• charge reasonable costs for their time spent searching for and producing the requested records;
  • not charge more than the hourly salary of the lowest paid full-time employee who has the necessary skills to perform the request;
  • not charge for the first 15 minutes of a search;[vii]and
  • charge up to 10¢ per page for copies or the “actual cost” of copies electronically delivered records (e.g., a flash drive).[viii]

Practice Tip: Although the Act doesn’t prohibit or require fee waivers, we recommend that you still ask for a waiver based on your economic status and/or the public interest nature of your request, if applicable.

8. How and where do you make a request?

Requests should be made orally or in writing to an agency’s designated open records officer. If there’s a designated open records officer, that information must be on an agency’s website or provided upon request.

  • Written requests may be made by email, fax, or another method the agency regularly uses, such as an online portal.[ix]
  • Note that any oral requests cannot be enforced in court.[x]

Requests for electronic messages (i.e., email, text message, or other format) should contain information about the messages that will help the agency find the records, i.e., name, title, or office of person(s) whose messages are sought and databases to be searched.[xi]

9. What is the process and timeline once a request is submitted?

  • Agencies are required to produce records within 3 business days of receipt of a request;

  • If there are some records they cannot produce until after 3 days, agencies must produce whatever records it can in 3 days and provide the requester with a description and timeline for delivering the rest.[xii]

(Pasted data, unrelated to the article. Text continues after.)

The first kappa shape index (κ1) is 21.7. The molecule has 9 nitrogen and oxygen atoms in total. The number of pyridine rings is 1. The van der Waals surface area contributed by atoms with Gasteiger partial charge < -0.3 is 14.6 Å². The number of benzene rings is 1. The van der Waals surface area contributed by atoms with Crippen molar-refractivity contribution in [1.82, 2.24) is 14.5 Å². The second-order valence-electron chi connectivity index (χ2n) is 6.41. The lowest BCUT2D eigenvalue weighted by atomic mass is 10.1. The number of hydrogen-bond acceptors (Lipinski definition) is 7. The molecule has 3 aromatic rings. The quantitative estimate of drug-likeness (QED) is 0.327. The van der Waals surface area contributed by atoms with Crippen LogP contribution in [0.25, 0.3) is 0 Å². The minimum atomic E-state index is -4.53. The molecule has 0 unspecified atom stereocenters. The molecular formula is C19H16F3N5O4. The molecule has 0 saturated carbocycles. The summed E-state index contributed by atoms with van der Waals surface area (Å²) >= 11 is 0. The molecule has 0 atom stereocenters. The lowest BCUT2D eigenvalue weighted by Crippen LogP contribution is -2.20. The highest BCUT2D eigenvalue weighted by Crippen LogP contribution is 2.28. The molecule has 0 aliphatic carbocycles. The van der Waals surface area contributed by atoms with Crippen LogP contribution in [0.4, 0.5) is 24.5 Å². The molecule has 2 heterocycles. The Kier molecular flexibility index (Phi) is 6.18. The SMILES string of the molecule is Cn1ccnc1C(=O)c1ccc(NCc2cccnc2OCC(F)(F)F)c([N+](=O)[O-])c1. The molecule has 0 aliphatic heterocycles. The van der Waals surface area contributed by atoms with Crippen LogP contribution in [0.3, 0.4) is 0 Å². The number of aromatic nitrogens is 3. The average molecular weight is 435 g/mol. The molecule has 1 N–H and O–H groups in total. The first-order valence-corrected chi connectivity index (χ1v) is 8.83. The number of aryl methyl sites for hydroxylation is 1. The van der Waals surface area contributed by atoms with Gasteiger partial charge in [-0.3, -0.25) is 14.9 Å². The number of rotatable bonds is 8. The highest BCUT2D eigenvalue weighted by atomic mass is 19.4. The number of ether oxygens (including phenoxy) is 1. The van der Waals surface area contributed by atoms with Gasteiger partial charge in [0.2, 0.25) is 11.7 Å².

• If an agency withholds any record, within 3 business days it must notify the requester of the legal basis in the Act for not producing, known as an “exemption” (see above).[xiii]

  • If the estimated cost of production will be more than $25, agencies must notify the requester within 3 business days and can defer production until the requester agrees to pay the estimated cost—unless the requester already indicated a willingness to pay the $25 amount.

  • For digital or electronic records or data, you can request printouts or electronic copies.[xiv]

  • A responding agency can also provide access via a public website, but the data on the site must still be in its original format, if you request. [xvi]

Practice Tip: As a best practice, requesters should specify the desired format for documents to be delivered, understanding that the agency may not need to comply.

10. What if an agency denies your request?

  • Unlike the federal Freedom of Information Act and some other state open records law, there is no administrative appeals process under the GORA.

  • You can sue in Georgia superior court to get the agency to comply with the Act,[xv] but only for requests made in writing. [xvi]

  • The GORA does not give the time period in which you must file a lawsuit, but there’s a suggestion that you file within two years of the agency’s violation of the Act.[xvii] 

Other Resources:


[i] O.C.G.A. § 50-18-73(a) (2022).

[ii] See, e.g., O.C.G.A. § 50-18-72(a)(5) (motor vehicle accident reports); O.C.G.A. § 50-18-72(a)(20) (access to social security numbers to news organizations).

[iii] O.C.G.A. § 50-18-71(a) (emphasis added); see also Deal v. Coleman, 294 Ga. 170, 181 (2013).

[iv] O.C.G.A. § 50-18-70(b)(2).

[v] O.C.G.A. § 50-18-72(a)(1)-(52).

[vi] O.C.G.A. § 50-18-70(a).

[vii] O.C.G.A. § 50-18-71(c)(1).

[viii] O.C.G.A. § 50-18-71(c)(2).

[ix] O.C.G.A. § 50-18-71(b)(1)(B), (b)(2).

[x] See O.C.G.A. § 50-18-71(b)(3).

[xi] O.C.G.A. § 50-18-71(g).

[xii] O.C.G.A. § 50-18-71(b)(1).

[xiii] O.C.G.A. § 50-18-71(d).

[xiv] O.C.G.A. § 50-18-71(f), (h).

[xv] O.C.G.A. § 50-18-73(a).

[xvi] § 50-18-71(b)(3).

[xvii] O.C.G.A. § 50-18-73(a); see Daker v. Almand, No. 21-10618, 2023 WL 4743749, at *1 (11th Cir. July 25, 2023) (acknowledging magistrate judge’s recommendation of dismissal of GORA claim because it fell outside of 2-year statute of limitation, which district court later adopted).